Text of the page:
by: SUBMITTED PHOTO - Dave and Terry Rocheleau are pictured in Hawaii.The dog tag sat by his computer for months and months, calling to him, Oregon City resident Dave Rocheleau said. “It wouldn’t leave me alone.”

by: SUBMITTED PHOTO - Elmer James Pappert lost his military dog tags, and 70 years later, a man vacationing in Hawaii found it buried in the sand.Rocheleau found the dog tag about three years ago, using his metal detector on Maui’s Kaanapali Beach. Judging from the date on the tag, it had been lost 70 years ago. On the tag was stamped the name E.J. Pappert.

It turns out that during World War II the U.S. Marines had a training facility nearby, so that explains how a young Marine could have lost his tag. But Rocheleau still considers it a miracle that he found it.

Because of “the dynamics of this beach, the sand totally changes every two years; the sand is constantly on the move,” he said. The beach that stretches in front of a cluster of hotels and resorts north of the touristy town of Lahaina, is a tourist destination, and he was not he only man on the beach with a metal detector.

Rocheleau, and his wife, Terry, did think at first perhaps the tag was part of cremains that a loved one had put on the beach, but that turned out not to be the case.

Encouraged to keep going

Rocheleau, an Oregon Coast Guard veteran, knew there was someone out there who would want the dog tag. So he brought the tag back home, and put it by the computer. He thought his best bet was to contact the Marine base at Quantico, but because he was not a family member, that turned into a dead end.

He did computer searches for E.J. Pappert, on and off for a few years, but was not successful in finding any answers.

Then he discovered Francesca Cumero, a California woman who has a website called Angelo’s Angels (, a dog tag-return project, named for her Uncle Angelo and dedicated to returning lost dog tags to all veterans.

“I emailed her and she gave me the encouragement to keep going,” Rocheleau said.

In early 2012, Cumero discovered the name Kathy Busso, a Michigan woman who was listed as a survivor in an obituary for her brother. After more checking, Cumero convinced Rocheleau that Busso was Pappert’s daughter, so he called her last August.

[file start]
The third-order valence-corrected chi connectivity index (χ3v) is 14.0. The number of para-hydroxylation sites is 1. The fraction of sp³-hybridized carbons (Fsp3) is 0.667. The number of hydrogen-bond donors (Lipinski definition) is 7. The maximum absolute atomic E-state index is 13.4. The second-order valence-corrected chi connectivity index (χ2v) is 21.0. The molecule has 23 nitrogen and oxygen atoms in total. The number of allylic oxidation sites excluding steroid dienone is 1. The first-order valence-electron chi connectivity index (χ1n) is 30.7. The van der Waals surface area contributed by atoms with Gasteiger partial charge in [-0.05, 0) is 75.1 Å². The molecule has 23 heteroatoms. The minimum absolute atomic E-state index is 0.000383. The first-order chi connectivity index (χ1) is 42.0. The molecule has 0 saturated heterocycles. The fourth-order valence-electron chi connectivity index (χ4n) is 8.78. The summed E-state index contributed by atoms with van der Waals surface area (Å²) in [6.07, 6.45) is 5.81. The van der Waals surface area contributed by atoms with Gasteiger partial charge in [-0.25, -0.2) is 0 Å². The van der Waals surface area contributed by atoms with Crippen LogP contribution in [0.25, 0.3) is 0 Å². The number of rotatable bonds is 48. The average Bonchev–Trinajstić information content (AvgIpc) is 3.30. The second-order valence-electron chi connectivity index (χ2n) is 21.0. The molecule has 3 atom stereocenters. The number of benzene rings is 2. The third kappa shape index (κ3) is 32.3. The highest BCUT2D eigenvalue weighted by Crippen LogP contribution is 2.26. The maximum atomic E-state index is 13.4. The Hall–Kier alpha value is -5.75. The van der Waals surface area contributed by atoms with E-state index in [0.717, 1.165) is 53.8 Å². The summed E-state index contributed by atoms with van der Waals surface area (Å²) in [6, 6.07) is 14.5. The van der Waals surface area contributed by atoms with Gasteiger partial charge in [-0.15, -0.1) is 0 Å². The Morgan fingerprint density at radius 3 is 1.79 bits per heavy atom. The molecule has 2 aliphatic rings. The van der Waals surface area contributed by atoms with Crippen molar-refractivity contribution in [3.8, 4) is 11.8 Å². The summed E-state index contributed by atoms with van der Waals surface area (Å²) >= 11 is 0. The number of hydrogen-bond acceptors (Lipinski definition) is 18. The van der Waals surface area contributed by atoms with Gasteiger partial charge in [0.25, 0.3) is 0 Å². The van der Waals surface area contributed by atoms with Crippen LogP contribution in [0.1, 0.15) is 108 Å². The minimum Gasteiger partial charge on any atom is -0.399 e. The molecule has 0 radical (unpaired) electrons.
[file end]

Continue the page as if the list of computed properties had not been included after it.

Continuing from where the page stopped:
“When I called, the whole family was out in the backyard for the wedding of Kathy’s daughter. She said she felt that her dad was communicating with her from heaven,” Rocheleau said.

Pappert had fought in both World War II and the Korean War, but died young in the 1970s, Busso told Rocheleau. She was only 15 when her father died, and then all her siblings passed away as well.

Her father did not survive to walk her down the aisle, but after Rocheleau’s call, Busso felt he was there to be part of her daughter’s wedding.

“Francesca and I knew there was someone out there who really wanted this dog tag,” Rocheleau said. “It was quite a journey, but I’m glad I stuck with it. When all the things fell into place, I knew it was meant to be from the get go.”

Even though many people think that hobbyists with metal detectors are in it to make money, Rocheleau said that wasn’t his experience.

“I have friends who use metal detectors and they go out of their way to return things they find,” he said. “The feeling is indescribable when you are able to return something to someone face to face; it is a very rewarding hobby.”

Monica Drake, a reporter with the The Oakland Press in Oakland County, Mich., and Tanya Joaquin, anchor/reporter for Hawaii News Now, contributed to this story.

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